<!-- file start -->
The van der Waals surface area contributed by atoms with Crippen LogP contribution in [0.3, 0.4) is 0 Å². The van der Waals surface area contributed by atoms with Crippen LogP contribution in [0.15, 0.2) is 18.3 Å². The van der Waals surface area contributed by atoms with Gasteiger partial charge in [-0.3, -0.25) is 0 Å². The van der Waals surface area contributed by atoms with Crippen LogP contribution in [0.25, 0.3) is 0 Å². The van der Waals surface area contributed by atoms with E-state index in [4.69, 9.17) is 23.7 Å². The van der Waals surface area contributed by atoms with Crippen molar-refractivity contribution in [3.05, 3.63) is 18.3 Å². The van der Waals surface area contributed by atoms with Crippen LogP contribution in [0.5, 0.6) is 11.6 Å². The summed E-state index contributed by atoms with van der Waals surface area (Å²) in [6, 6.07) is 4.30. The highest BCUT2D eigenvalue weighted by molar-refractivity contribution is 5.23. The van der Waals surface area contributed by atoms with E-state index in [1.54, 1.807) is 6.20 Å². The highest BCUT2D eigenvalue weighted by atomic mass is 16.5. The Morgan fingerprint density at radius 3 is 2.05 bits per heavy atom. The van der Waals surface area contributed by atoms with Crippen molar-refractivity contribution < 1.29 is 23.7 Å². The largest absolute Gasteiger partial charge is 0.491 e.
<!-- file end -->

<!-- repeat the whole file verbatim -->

The van der Waals surface area contributed by atoms with Crippen LogP contribution in [0.3, 0.4) is 0 Å². The van der Waals surface area contributed by atoms with Crippen LogP contribution in [0.15, 0.2) is 18.3 Å². The van der Waals surface area contributed by atoms with Gasteiger partial charge in [-0.3, -0.25) is 0 Å². The van der Waals surface area contributed by atoms with Crippen LogP contribution in [0.25, 0.3) is 0 Å². The van der Waals surface area contributed by atoms with E-state index in [4.69, 9.17) is 23.7 Å². The van der Waals surface area contributed by atoms with Crippen molar-refractivity contribution in [3.05, 3.63) is 18.3 Å². The van der Waals surface area contributed by atoms with Crippen LogP contribution in [0.5, 0.6) is 11.6 Å². The summed E-state index contributed by atoms with van der Waals surface area (Å²) in [6, 6.07) is 4.30. The highest BCUT2D eigenvalue weighted by molar-refractivity contribution is 5.23. The van der Waals surface area contributed by atoms with E-state index in [1.54, 1.807) is 6.20 Å². The highest BCUT2D eigenvalue weighted by atomic mass is 16.5. The Morgan fingerprint density at radius 3 is 2.05 bits per heavy atom. The van der Waals surface area contributed by atoms with Crippen molar-refractivity contribution < 1.29 is 23.7 Å². The largest absolute Gasteiger partial charge is 0.491 e.